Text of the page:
Book Image

Building Serverless Microservices in Python

By : Richard Takashi Freeman
Book Image

Building Serverless Microservices in Python

By: Richard Takashi Freeman

Overview of this book

Over the last few years, there has been a massive shift from monolithic architecture to microservices, thanks to their small and independent deployments that allow increased flexibility and agile delivery. Traditionally, virtual machines and containers were the principal mediums for deploying microservices, but they involved a lot of operational effort, configuration, and maintenance. More recently, serverless computing has gained popularity due to its built-in autoscaling abilities, reduced operational costs, and increased productivity. Building Serverless Microservices in Python begins by introducing you to serverless microservice structures. You will then learn how to create your first serverless data API and test your microservice. Moving on, you'll delve into data management and work with serverless patterns. Finally, the book introduces you to the importance of securing microservices. By the end of the book, you will have gained the skills you need to combine microservices with serverless computing, making their deployment much easier thanks to the cloud provider managing the servers and capacity planning.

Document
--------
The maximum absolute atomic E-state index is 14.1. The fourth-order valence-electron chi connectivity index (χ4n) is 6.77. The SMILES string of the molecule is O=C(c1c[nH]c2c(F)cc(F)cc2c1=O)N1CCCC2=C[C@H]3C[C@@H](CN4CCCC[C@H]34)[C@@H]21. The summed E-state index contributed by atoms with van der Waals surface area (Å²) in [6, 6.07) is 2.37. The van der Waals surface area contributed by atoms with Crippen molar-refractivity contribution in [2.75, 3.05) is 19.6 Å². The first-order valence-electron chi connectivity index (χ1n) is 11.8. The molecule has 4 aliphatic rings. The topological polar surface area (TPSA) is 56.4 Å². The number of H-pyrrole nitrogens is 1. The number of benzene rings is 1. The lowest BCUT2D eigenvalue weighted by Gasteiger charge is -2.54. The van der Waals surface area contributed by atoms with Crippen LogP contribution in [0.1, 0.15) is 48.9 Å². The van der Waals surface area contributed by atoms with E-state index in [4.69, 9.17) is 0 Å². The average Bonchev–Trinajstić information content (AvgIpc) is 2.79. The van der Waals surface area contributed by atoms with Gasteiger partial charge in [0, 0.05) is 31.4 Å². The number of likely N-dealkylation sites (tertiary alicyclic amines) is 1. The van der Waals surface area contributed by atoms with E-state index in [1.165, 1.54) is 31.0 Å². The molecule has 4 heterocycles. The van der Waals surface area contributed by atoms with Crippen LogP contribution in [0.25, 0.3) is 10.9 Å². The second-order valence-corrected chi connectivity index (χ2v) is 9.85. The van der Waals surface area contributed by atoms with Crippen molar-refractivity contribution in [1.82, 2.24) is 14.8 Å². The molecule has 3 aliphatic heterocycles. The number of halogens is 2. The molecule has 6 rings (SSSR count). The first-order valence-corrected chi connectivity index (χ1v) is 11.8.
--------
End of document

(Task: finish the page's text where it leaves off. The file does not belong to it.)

Table of Contents (13 chapters)
Title Page

Securing your serverless microservices

In this section, we will discuss security in detail.

Lambda security

As we discussed earlier, AWS Lambda is the central component in a serverless stack, or the integration connector with your custom code, triggered by events between AWS managed services. A Lambda function always has an execution IAM role associated with it, and using policies attached to that role is one of the best, and most secure, ways to deny or grant it access to other AWS resources. The beauty is that there is no need to manage or exchange any keys or passwords for a lot of the AWS managed services, such as S3, DynamoDB, and Kinesis Stream. There are some exceptions, such as some of the Amazon Relational Database Service...